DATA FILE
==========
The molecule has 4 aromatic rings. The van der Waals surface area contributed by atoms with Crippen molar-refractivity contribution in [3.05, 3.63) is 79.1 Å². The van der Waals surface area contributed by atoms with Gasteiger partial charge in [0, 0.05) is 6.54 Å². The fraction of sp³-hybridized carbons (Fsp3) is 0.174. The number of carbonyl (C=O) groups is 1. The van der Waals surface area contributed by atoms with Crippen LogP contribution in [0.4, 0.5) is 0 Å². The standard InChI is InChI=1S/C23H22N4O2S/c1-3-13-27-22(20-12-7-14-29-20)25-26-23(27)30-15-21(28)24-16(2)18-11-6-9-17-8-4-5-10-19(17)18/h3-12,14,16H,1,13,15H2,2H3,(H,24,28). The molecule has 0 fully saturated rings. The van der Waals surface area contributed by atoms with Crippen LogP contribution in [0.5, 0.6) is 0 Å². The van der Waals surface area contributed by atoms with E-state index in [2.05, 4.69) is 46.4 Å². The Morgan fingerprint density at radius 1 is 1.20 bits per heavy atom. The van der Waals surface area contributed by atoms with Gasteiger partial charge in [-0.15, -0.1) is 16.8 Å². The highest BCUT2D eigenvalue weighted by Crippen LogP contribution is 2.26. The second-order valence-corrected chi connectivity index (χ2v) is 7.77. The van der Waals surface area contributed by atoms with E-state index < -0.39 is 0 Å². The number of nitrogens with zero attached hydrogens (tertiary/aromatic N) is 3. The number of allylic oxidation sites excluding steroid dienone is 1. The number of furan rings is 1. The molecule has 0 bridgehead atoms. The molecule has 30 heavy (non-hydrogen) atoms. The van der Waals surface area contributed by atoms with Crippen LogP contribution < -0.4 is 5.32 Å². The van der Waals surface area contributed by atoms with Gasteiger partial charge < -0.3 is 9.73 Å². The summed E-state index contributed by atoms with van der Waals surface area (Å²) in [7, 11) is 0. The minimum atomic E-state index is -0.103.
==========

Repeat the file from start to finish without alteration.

The molecule has 4 aromatic rings. The van der Waals surface area contributed by atoms with Crippen molar-refractivity contribution in [3.05, 3.63) is 79.1 Å². The van der Waals surface area contributed by atoms with Gasteiger partial charge in [0, 0.05) is 6.54 Å². The fraction of sp³-hybridized carbons (Fsp3) is 0.174. The number of carbonyl (C=O) groups is 1. The van der Waals surface area contributed by atoms with Crippen LogP contribution in [0.4, 0.5) is 0 Å². The standard InChI is InChI=1S/C23H22N4O2S/c1-3-13-27-22(20-12-7-14-29-20)25-26-23(27)30-15-21(28)24-16(2)18-11-6-9-17-8-4-5-10-19(17)18/h3-12,14,16H,1,13,15H2,2H3,(H,24,28). The molecule has 0 fully saturated rings. The van der Waals surface area contributed by atoms with Crippen LogP contribution in [0.5, 0.6) is 0 Å². The van der Waals surface area contributed by atoms with E-state index in [2.05, 4.69) is 46.4 Å². The Morgan fingerprint density at radius 1 is 1.20 bits per heavy atom. The van der Waals surface area contributed by atoms with Gasteiger partial charge in [-0.15, -0.1) is 16.8 Å². The highest BCUT2D eigenvalue weighted by Crippen LogP contribution is 2.26. The second-order valence-corrected chi connectivity index (χ2v) is 7.77. The van der Waals surface area contributed by atoms with E-state index < -0.39 is 0 Å². The number of nitrogens with zero attached hydrogens (tertiary/aromatic N) is 3. The number of allylic oxidation sites excluding steroid dienone is 1. The number of furan rings is 1. The molecule has 0 bridgehead atoms. The molecule has 30 heavy (non-hydrogen) atoms. The van der Waals surface area contributed by atoms with Crippen LogP contribution < -0.4 is 5.32 Å². The van der Waals surface area contributed by atoms with Gasteiger partial charge < -0.3 is 9.73 Å². The summed E-state index contributed by atoms with van der Waals surface area (Å²) in [7, 11) is 0. The minimum atomic E-state index is -0.103.